If you look at Split from a boat in the Adriatic Sea, you get the most dramatic of views: first there is the deep blue water, followed by the red roofs and white facades of the old town, a Belltower sticking out over it, and the grey rocks of Kozjak and Mosor forming a solid background. Split is Croatia's second largest city (pop. 178,102), and the largest city in the coastal region of Dalmatia.
The history of Split goes back to the 4th century BCE when it was established as a Greek colony, but popularly its roots are seen to be in the construction of the Diocletian's Palace many hundreds of years later (305 CE). This ancient palace built by Roman emperor Diocletian to retire in nowadays forms the core of Split. Throughout its long history, the city came to be ruled not only by Greeks and Romans, but also by for instance the Byzantines, Venetians and Austrians.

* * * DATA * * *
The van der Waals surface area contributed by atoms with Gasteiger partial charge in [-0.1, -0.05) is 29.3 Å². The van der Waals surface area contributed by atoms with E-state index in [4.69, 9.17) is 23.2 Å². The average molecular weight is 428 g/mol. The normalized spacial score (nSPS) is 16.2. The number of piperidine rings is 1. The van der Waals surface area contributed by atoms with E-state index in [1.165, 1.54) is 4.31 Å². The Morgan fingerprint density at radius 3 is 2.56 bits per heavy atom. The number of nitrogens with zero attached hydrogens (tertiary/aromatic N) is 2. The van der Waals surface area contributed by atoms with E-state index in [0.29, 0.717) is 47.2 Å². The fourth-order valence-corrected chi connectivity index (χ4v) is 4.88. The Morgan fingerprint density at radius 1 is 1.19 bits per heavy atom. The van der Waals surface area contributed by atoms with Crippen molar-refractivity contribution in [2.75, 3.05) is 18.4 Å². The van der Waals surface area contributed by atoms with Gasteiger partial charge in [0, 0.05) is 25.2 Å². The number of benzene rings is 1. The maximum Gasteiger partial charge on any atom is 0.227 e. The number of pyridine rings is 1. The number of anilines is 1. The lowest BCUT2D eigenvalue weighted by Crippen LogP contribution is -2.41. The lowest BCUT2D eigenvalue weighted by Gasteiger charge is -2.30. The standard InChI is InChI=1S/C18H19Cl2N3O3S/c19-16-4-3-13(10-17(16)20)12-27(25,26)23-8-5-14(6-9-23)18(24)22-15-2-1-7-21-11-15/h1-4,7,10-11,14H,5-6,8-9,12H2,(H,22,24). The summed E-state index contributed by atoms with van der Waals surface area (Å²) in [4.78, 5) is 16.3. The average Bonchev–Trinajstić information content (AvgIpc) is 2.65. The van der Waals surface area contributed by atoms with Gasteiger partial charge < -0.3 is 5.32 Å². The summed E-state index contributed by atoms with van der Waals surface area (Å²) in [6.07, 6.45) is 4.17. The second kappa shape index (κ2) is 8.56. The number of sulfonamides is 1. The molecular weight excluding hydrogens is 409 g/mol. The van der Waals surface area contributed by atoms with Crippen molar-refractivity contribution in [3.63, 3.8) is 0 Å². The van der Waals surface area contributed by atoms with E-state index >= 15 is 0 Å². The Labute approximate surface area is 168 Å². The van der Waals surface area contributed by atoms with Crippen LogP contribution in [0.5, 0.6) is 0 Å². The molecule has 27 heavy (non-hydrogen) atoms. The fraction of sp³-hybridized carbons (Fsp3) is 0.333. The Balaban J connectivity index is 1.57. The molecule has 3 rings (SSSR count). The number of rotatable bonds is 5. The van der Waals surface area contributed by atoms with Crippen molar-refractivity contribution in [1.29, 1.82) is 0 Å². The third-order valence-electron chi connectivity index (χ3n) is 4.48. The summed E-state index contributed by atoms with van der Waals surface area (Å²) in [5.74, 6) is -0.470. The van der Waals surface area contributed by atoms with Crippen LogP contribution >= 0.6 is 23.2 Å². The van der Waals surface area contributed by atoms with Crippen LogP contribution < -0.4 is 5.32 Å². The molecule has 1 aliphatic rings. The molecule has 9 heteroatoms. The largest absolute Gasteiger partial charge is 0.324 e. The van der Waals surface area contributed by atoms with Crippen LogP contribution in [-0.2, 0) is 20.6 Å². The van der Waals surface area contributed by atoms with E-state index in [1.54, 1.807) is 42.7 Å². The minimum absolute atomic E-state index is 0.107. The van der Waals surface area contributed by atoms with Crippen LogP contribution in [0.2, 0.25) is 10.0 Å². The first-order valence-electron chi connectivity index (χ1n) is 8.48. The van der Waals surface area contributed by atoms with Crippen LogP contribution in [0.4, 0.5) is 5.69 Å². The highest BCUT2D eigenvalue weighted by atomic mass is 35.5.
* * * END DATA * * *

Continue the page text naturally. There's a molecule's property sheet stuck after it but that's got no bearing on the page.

Having said all of the above, can anyone explain to us why this historical city with its beautiful setting is typically used as nothing more than a transport hub (by ferry, air or bus) to islands like Hvar, Vis and Korcula? Because we feel the city is spectacular enough to warrant a visit of several days just on its own.
Explore the Diocletian's Palace - a UNESCO site and the best preserved Roman palace in the world - with its narrow streets and alleys and main square of Peristylium, enter a church or two, stroll around and have a drink on the promenade and maybe hit the beach. Bačvice is the best known one. [Review by travelindicator]
You can find the best hotel deals in Split here.
- Split is a city in Croatia's region of Splitsko-Dalmatinska. It has a population of 178,102, is situated at an altitude of 30ft and the best airport to fly into is SPU (Split, Split)
- The currency used in Croatia is the Croatian kuna (HRK)
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